To be or not to be

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Prerequisites for this Turkish Grammar Lesson

Vowel harmony

I-type vowel harmony
E-type vowel harmony


ben, sen, o, biz, siz, onlar
bu, şu, o

Distinguishing between “to be” forms

In the Turkish language, there is a special grammar form for the verb “to be.” In some cases, the verb “olmak” (to be, to become) is used instead and this verb operates similarly to other verbs. But in the simple case where someone or something is a noun or adjective, this special form is used instead of the olmak verb. For example, to say, “I am happy,” it is, “Ben mutluyum.” However, if you were to say, “I became happy,” you would say, “Ben mutlu oldum,” which is the normal past tense verb form of the olmak verb. In this topic we will focus on the different ways of using the special grammar form used in the sentence, “Ben mutluyum.”

Forming a basic “to be” sentence

Grammar form:

  • (Optional pronoun)    (optional descriptive words)    (noun or adjective) + (y) + (personal ending)

In order to make this grammar form, the sentence sometimes begins with a pronoun followed by a noun or adjective with a word ending attached to it. This word ending is called the personal ending because it indicates what person we are talking about. When the personal ending is included in any sentence in Turkish, the addition of the pronoun at the beginning of the sentence is entirely optional. In fact, in most cases the pronoun is dropped. However, when you are starting out in Turkish you may find it helpful to include the pronoun in every sentence in order to make sure they are communicating clearly.

In order to construct the personal ending, if the word ends with a vowel and the sentence is in the first person singular or first person plural, we will add the letter y before adding the rest of the ending. This is called a “y buffer” because it is used as a buffer between two vowels. Since Turkish usually tries to keep two vowels from being right next to each other, this “y buffer” is also used in some other word endings. In each of the different personal endings, there is an i-type vowel that will be either ı, i, u, or ü depending on the last vowel in the word. In the case of the third person plural, however, the ending is either “-lar” or “-ler,” according to the e-type vowel harmony. It is also worth noting that when a plural third person subject is specified (either a pronoun like “onlar” or another subject like “adamlar” ‑ the men), the third-person personal ending ‑lar/ler is often dropped. Notice also that the third person singular version of this grammar form does not add any ending to the word at all. This is also true of the third person singular version of most Turkish grammar forms.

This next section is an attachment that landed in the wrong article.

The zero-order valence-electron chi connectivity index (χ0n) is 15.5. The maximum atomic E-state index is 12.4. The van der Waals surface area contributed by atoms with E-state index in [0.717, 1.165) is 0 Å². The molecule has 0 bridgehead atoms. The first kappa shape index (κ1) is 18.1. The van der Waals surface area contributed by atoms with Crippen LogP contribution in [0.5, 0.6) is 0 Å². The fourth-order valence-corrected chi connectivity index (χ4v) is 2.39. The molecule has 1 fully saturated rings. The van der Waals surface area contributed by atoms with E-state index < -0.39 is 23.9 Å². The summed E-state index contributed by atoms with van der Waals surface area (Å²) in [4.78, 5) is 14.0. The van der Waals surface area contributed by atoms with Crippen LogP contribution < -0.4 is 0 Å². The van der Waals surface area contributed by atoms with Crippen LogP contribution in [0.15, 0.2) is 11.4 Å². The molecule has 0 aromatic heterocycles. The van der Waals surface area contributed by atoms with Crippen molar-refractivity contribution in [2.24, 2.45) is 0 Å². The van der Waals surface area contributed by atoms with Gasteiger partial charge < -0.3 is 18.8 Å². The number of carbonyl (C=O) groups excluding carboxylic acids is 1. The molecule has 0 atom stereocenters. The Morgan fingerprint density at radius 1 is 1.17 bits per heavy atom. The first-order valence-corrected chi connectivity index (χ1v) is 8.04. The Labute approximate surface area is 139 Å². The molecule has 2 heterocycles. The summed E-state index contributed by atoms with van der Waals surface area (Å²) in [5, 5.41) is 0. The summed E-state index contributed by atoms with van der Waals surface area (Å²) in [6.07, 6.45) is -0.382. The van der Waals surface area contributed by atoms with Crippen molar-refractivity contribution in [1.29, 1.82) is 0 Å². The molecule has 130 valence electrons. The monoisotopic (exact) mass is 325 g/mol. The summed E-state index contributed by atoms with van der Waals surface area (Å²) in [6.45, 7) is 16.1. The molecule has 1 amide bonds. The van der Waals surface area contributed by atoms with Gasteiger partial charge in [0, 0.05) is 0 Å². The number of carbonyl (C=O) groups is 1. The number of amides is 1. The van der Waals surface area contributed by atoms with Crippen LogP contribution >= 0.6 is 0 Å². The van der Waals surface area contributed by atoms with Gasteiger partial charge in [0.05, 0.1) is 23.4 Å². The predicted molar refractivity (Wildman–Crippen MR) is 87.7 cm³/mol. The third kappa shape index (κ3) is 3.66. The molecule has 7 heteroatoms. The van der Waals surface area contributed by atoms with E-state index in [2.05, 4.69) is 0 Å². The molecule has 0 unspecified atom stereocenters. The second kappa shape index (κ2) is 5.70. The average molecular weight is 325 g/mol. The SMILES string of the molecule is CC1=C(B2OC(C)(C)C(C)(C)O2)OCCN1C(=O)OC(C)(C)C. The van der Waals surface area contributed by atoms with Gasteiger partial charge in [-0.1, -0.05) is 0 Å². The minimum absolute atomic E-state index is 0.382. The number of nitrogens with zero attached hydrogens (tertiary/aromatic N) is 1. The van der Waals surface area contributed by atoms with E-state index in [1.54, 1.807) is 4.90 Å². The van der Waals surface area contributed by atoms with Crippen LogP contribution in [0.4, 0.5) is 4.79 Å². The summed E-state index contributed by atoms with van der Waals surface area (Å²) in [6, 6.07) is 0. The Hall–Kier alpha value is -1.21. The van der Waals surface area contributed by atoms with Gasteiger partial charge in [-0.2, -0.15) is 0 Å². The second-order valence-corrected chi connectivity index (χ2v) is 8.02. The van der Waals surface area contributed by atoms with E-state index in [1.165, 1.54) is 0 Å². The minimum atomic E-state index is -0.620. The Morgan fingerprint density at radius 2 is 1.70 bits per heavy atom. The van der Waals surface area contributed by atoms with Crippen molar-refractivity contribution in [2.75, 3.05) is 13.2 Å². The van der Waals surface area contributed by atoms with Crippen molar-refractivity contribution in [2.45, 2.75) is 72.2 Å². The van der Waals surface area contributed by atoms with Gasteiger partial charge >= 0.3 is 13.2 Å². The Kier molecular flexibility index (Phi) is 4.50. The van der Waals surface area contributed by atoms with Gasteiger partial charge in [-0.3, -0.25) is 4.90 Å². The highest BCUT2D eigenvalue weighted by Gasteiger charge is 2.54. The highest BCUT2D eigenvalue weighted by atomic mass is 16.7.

(Ben) güçlüyüm I am strong
(Sen) güçlüsün You are strong
(Biz) güçlüyüz We are strong
(Siz) güçlüsünüz You (all) are strong
(O/bu/şu) güçlü He (or she, it, this or that) is strong
(Onlar/bunlar/şunlar) güçlü(ler) They/these/those are strong
    Ben iyiyim.
    I am well.

    Çok yaşlıyım.
    I am very old.

    Sen çok zekisin.
    You are very smart.

    Çok sabırlı bir adamsın.
    You are a very patient man.

    O çok büyük bir kedi.
    That is a really big cat.

    Bu manzara çok güzel.
    This view is really beautiful.

    Şu market pahalı.
    That market is expensive.

Changing consonants when adding word endings